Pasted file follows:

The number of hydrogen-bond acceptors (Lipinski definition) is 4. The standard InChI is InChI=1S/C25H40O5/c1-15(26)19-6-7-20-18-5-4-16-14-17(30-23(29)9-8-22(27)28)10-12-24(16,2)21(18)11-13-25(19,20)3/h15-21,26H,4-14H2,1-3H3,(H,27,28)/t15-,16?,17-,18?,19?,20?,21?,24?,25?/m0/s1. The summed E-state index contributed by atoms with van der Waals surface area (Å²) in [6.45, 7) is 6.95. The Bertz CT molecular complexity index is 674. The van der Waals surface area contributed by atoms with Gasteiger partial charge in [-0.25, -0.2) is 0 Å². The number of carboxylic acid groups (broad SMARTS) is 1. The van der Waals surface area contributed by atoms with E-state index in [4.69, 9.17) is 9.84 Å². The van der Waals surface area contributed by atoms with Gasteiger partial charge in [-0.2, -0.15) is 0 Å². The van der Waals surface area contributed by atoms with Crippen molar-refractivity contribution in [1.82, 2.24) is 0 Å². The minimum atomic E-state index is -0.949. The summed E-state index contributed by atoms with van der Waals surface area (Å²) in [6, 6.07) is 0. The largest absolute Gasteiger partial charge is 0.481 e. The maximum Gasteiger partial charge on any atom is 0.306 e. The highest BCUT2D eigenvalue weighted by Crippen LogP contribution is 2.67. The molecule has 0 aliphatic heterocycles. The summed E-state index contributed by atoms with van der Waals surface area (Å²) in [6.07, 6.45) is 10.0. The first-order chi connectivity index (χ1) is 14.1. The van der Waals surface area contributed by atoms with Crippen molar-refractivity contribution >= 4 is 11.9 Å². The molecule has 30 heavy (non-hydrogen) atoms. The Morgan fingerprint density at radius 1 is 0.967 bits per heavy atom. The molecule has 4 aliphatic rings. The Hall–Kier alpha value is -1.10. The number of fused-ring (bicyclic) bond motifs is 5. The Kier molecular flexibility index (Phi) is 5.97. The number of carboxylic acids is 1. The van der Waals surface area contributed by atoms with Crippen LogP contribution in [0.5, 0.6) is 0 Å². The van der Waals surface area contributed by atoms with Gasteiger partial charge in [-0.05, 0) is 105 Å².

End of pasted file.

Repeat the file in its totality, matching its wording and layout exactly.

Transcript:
The number of hydrogen-bond acceptors (Lipinski definition) is 4. The standard InChI is InChI=1S/C25H40O5/c1-15(26)19-6-7-20-18-5-4-16-14-17(30-23(29)9-8-22(27)28)10-12-24(16,2)21(18)11-13-25(19,20)3/h15-21,26H,4-14H2,1-3H3,(H,27,28)/t15-,16?,17-,18?,19?,20?,21?,24?,25?/m0/s1. The summed E-state index contributed by atoms with van der Waals surface area (Å²) in [6.45, 7) is 6.95. The Bertz CT molecular complexity index is 674. The van der Waals surface area contributed by atoms with Gasteiger partial charge in [-0.25, -0.2) is 0 Å². The number of carboxylic acid groups (broad SMARTS) is 1. The van der Waals surface area contributed by atoms with E-state index in [4.69, 9.17) is 9.84 Å². The van der Waals surface area contributed by atoms with Gasteiger partial charge in [-0.2, -0.15) is 0 Å². The van der Waals surface area contributed by atoms with Crippen molar-refractivity contribution in [1.82, 2.24) is 0 Å². The minimum atomic E-state index is -0.949. The summed E-state index contributed by atoms with van der Waals surface area (Å²) in [6, 6.07) is 0. The largest absolute Gasteiger partial charge is 0.481 e. The maximum Gasteiger partial charge on any atom is 0.306 e. The highest BCUT2D eigenvalue weighted by Crippen LogP contribution is 2.67. The molecule has 0 aliphatic heterocycles. The summed E-state index contributed by atoms with van der Waals surface area (Å²) in [6.07, 6.45) is 10.0. The first-order chi connectivity index (χ1) is 14.1. The van der Waals surface area contributed by atoms with Crippen molar-refractivity contribution >= 4 is 11.9 Å². The molecule has 30 heavy (non-hydrogen) atoms. The Morgan fingerprint density at radius 1 is 0.967 bits per heavy atom. The molecule has 4 aliphatic rings. The Hall–Kier alpha value is -1.10. The number of fused-ring (bicyclic) bond motifs is 5. The Kier molecular flexibility index (Phi) is 5.97. The number of carboxylic acids is 1. The van der Waals surface area contributed by atoms with Crippen LogP contribution in [0.5, 0.6) is 0 Å². The van der Waals surface area contributed by atoms with Gasteiger partial charge in [-0.05, 0) is 105 Å².